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Panini Bread

m
mcsmithnyc May 2, 2010 04:11 PM

So I've got a great new cast iron grill pan and want to make some nice paninis on it...however I'm at a loss for what sort of bread I should use to recreate the paninis I get at NYC restaurants - It's not even really like a loaf of bread of a pita...it's sort of like a thick tortilla....anyone else from NYC that knows what I mean? And if so, what is this type of bread and where do I buy it (or better how do I make it)?

Thanks!

  1. pdxgastro May 4, 2010 01:18 AM

    Oh you're thinking of the Italian Piadina. http://en.wikipedia.org/wiki/Piadini

    I could see that making a delicious panino.

    1 Reply
    1. re: pdxgastro
      bushwickgirl May 4, 2010 03:30 AM

      Essenitally a flatbread, roll out small balls of pizza dough thinly, lightly coat with olive oil and grill or cook in a cast iron pan until browned in spots. Fill, grill and eat.

      The Emilia Romagna version, which made piadine famous, is made with lard rather than olive oil.

      Quote from the Just Good Eats website: ",,,piadine is a plural feminine Italian noun. The singular of this word is piadina. Americans seem to have bastardized both of these words into piadini and use it as singular or plural, regardless of quantity."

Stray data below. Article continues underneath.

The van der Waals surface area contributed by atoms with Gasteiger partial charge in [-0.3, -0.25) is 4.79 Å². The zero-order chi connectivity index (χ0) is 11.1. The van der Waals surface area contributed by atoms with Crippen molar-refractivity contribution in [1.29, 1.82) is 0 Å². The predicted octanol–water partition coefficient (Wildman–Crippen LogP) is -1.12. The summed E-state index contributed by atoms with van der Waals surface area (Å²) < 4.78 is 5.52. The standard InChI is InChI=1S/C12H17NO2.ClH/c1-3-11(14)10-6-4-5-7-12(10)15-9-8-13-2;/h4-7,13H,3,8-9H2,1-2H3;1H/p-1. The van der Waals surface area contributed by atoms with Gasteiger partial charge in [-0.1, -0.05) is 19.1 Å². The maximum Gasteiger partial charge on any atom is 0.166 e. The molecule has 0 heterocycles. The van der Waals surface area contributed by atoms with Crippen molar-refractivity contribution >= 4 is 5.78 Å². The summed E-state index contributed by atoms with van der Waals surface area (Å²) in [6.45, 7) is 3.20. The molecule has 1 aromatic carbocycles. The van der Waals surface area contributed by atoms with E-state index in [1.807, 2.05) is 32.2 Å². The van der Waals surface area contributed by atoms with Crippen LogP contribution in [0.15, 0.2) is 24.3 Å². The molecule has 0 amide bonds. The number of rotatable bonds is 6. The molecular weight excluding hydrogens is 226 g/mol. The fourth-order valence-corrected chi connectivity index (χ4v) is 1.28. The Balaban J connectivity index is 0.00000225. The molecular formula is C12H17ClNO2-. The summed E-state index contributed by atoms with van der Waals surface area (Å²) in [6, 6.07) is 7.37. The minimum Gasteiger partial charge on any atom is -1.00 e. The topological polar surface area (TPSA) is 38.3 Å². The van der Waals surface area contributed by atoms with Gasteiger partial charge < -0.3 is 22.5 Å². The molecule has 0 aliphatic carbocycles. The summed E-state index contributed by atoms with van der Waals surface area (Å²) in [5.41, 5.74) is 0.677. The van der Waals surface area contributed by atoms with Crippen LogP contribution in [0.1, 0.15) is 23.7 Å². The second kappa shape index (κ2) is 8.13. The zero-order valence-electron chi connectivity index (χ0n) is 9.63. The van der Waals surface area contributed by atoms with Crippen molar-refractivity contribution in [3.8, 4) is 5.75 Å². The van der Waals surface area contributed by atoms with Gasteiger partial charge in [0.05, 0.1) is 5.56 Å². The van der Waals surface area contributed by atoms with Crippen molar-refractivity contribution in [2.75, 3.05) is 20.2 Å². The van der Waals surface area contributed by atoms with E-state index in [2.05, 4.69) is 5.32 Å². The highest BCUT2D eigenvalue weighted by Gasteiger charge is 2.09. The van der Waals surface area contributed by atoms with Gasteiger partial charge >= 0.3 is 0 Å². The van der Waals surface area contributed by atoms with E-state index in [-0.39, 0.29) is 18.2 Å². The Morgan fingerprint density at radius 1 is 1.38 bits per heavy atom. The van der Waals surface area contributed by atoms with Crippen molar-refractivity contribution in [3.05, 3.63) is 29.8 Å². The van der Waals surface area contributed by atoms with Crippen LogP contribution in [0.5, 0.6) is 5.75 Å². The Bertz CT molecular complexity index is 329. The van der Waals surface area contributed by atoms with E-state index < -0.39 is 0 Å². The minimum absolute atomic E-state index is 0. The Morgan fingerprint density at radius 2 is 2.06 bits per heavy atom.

2. d
      DLF May 3, 2010 08:26 AM

      I use the already sliced round italian bread, it works the best!! You can find them in the bread aisle of any grocery store!

      1 Reply
      1. re: DLF
        bushwickgirl May 3, 2010 02:26 PM

        I saw Giada De Laurentiis on the Today show this morning making panini; she used slices of ciabatta and and sections of long Italian loaves, similar looking to French baguettes.

      2. bushwickgirl May 3, 2010 01:32 AM

        To my mind, focaccia or ciabatta are the best breads for panini (panini is the plural form, no need to add the "s", panino is the singular.) Sourdough bread is nice also, but it really depends on your taste and what you'r putting on the sandwich. The bread should at least be flavorful, crusty and firm on the outside and softer on the inside, to soak up the juices.

        If you want to make bread for panini, start with focaccia, it's fairly simple to put together. Here's a chowhound topic link with a formula from Peter Reinhart; there's a KA focaccia recipe link on that thread as well:

        http://chowhound.chow.com/topics/373760#2317854

        This blogger's post appeared recently on a focaccia query thread; I can't vouch for the recipe, but it looks basic and good; the photos are very nice:

        http://jennysfood.blogspot.com/2010/0...

        If you check this link, you'll notice my question about the amount of yeast used in the starter, and the author's response.

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